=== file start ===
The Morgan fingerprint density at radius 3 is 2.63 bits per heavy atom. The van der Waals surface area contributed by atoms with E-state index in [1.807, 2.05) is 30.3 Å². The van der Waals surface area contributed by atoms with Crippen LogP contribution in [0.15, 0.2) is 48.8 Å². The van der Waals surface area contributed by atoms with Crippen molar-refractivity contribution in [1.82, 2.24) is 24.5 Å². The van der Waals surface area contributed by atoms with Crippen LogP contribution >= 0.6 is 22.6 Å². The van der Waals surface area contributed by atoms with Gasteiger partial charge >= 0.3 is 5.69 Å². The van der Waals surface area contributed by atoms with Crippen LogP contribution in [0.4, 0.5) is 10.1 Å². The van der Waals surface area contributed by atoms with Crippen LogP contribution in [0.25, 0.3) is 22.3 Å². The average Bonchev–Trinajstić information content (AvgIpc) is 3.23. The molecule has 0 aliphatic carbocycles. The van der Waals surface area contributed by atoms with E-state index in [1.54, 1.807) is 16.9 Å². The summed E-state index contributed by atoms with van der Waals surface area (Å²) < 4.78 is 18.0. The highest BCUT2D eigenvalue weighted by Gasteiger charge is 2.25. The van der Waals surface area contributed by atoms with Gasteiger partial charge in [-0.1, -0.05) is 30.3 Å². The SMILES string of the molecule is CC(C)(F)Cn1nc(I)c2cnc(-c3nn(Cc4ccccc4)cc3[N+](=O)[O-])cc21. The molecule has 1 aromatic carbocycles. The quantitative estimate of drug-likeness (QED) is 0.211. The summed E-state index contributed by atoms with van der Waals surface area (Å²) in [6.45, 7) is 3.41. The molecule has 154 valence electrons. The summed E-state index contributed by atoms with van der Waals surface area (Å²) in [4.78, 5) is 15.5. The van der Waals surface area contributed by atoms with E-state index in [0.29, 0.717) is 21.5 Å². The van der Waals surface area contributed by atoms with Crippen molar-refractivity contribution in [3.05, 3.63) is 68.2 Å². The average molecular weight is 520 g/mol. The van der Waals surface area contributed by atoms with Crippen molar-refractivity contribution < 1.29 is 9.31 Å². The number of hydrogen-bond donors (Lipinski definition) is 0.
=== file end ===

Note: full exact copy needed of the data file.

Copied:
The Morgan fingerprint density at radius 3 is 2.63 bits per heavy atom. The van der Waals surface area contributed by atoms with E-state index in [1.807, 2.05) is 30.3 Å². The van der Waals surface area contributed by atoms with Crippen LogP contribution in [0.15, 0.2) is 48.8 Å². The van der Waals surface area contributed by atoms with Crippen molar-refractivity contribution in [1.82, 2.24) is 24.5 Å². The van der Waals surface area contributed by atoms with Crippen LogP contribution >= 0.6 is 22.6 Å². The van der Waals surface area contributed by atoms with Gasteiger partial charge >= 0.3 is 5.69 Å². The van der Waals surface area contributed by atoms with Crippen LogP contribution in [0.4, 0.5) is 10.1 Å². The van der Waals surface area contributed by atoms with Crippen LogP contribution in [0.25, 0.3) is 22.3 Å². The average Bonchev–Trinajstić information content (AvgIpc) is 3.23. The molecule has 0 aliphatic carbocycles. The van der Waals surface area contributed by atoms with E-state index in [1.54, 1.807) is 16.9 Å². The summed E-state index contributed by atoms with van der Waals surface area (Å²) < 4.78 is 18.0. The highest BCUT2D eigenvalue weighted by Gasteiger charge is 2.25. The van der Waals surface area contributed by atoms with Gasteiger partial charge in [-0.1, -0.05) is 30.3 Å². The SMILES string of the molecule is CC(C)(F)Cn1nc(I)c2cnc(-c3nn(Cc4ccccc4)cc3[N+](=O)[O-])cc21. The molecule has 1 aromatic carbocycles. The quantitative estimate of drug-likeness (QED) is 0.211. The summed E-state index contributed by atoms with van der Waals surface area (Å²) in [6.45, 7) is 3.41. The molecule has 154 valence electrons. The summed E-state index contributed by atoms with van der Waals surface area (Å²) in [4.78, 5) is 15.5. The van der Waals surface area contributed by atoms with E-state index in [0.29, 0.717) is 21.5 Å². The van der Waals surface area contributed by atoms with Crippen molar-refractivity contribution in [3.05, 3.63) is 68.2 Å². The average molecular weight is 520 g/mol. The van der Waals surface area contributed by atoms with Crippen molar-refractivity contribution < 1.29 is 9.31 Å². The number of hydrogen-bond donors (Lipinski definition) is 0.